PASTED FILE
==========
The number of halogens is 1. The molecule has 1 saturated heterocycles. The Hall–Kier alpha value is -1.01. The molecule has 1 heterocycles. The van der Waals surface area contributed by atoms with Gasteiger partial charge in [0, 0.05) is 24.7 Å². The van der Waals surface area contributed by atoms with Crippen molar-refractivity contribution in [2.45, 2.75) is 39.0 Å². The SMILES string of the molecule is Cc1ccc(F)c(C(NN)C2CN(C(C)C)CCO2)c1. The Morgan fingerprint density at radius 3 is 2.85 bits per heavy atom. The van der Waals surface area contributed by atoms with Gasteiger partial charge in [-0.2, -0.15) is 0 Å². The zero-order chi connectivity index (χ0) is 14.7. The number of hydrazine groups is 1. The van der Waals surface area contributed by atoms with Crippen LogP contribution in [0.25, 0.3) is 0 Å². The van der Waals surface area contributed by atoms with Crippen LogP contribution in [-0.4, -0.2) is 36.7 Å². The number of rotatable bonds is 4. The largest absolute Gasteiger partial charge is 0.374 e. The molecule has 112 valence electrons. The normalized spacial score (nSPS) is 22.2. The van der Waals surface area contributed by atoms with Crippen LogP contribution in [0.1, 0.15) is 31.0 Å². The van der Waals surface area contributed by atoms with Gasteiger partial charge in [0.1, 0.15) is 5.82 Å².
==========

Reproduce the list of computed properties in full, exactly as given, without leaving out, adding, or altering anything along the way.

The number of halogens is 1. The molecule has 1 saturated heterocycles. The Hall–Kier alpha value is -1.01. The molecule has 1 heterocycles. The van der Waals surface area contributed by atoms with Gasteiger partial charge in [0, 0.05) is 24.7 Å². The van der Waals surface area contributed by atoms with Crippen molar-refractivity contribution in [2.45, 2.75) is 39.0 Å². The SMILES string of the molecule is Cc1ccc(F)c(C(NN)C2CN(C(C)C)CCO2)c1. The Morgan fingerprint density at radius 3 is 2.85 bits per heavy atom. The van der Waals surface area contributed by atoms with Gasteiger partial charge in [-0.2, -0.15) is 0 Å². The zero-order chi connectivity index (χ0) is 14.7. The number of hydrazine groups is 1. The van der Waals surface area contributed by atoms with Crippen LogP contribution in [0.25, 0.3) is 0 Å². The van der Waals surface area contributed by atoms with Crippen LogP contribution in [-0.4, -0.2) is 36.7 Å². The number of rotatable bonds is 4. The largest absolute Gasteiger partial charge is 0.374 e. The molecule has 112 valence electrons. The normalized spacial score (nSPS) is 22.2. The van der Waals surface area contributed by atoms with Crippen LogP contribution in [0.1, 0.15) is 31.0 Å². The van der Waals surface area contributed by atoms with Gasteiger partial charge in [0.1, 0.15) is 5.82 Å².